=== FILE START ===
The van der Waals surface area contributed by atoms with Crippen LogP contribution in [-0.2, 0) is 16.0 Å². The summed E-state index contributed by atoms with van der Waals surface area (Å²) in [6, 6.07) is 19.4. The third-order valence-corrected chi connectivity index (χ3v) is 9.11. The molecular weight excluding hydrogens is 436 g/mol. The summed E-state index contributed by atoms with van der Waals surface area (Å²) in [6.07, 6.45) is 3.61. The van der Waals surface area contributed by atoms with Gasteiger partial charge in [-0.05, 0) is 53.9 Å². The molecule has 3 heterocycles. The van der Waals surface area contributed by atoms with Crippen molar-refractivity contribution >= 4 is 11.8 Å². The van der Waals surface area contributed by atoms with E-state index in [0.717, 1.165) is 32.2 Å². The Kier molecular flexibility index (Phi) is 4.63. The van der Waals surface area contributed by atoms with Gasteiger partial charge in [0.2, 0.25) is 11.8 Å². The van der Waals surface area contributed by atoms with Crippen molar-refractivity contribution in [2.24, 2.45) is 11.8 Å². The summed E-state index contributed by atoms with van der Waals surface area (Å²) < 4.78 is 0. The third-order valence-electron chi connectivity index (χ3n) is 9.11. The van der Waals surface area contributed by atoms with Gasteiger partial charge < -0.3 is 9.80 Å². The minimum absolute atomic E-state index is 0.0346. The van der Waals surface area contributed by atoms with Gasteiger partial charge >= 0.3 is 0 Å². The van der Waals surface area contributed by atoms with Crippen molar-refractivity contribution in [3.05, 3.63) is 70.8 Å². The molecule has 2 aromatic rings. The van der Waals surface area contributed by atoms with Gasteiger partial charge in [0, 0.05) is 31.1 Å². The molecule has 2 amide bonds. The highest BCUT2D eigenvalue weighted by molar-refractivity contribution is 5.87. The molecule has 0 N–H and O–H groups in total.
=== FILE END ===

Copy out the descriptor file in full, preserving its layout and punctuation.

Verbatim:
The van der Waals surface area contributed by atoms with Crippen LogP contribution in [-0.2, 0) is 16.0 Å². The summed E-state index contributed by atoms with van der Waals surface area (Å²) in [6, 6.07) is 19.4. The third-order valence-corrected chi connectivity index (χ3v) is 9.11. The molecular weight excluding hydrogens is 436 g/mol. The summed E-state index contributed by atoms with van der Waals surface area (Å²) in [6.07, 6.45) is 3.61. The van der Waals surface area contributed by atoms with Gasteiger partial charge in [-0.05, 0) is 53.9 Å². The molecule has 3 heterocycles. The van der Waals surface area contributed by atoms with Crippen molar-refractivity contribution >= 4 is 11.8 Å². The van der Waals surface area contributed by atoms with E-state index in [0.717, 1.165) is 32.2 Å². The Kier molecular flexibility index (Phi) is 4.63. The van der Waals surface area contributed by atoms with Gasteiger partial charge in [0.2, 0.25) is 11.8 Å². The van der Waals surface area contributed by atoms with Crippen molar-refractivity contribution in [2.24, 2.45) is 11.8 Å². The summed E-state index contributed by atoms with van der Waals surface area (Å²) < 4.78 is 0. The third-order valence-electron chi connectivity index (χ3n) is 9.11. The van der Waals surface area contributed by atoms with Gasteiger partial charge < -0.3 is 9.80 Å². The minimum absolute atomic E-state index is 0.0346. The van der Waals surface area contributed by atoms with Gasteiger partial charge >= 0.3 is 0 Å². The van der Waals surface area contributed by atoms with Crippen molar-refractivity contribution in [3.05, 3.63) is 70.8 Å². The molecule has 2 aromatic rings. The van der Waals surface area contributed by atoms with Gasteiger partial charge in [0, 0.05) is 31.1 Å². The molecule has 2 amide bonds. The highest BCUT2D eigenvalue weighted by molar-refractivity contribution is 5.87. The molecule has 0 N–H and O–H groups in total.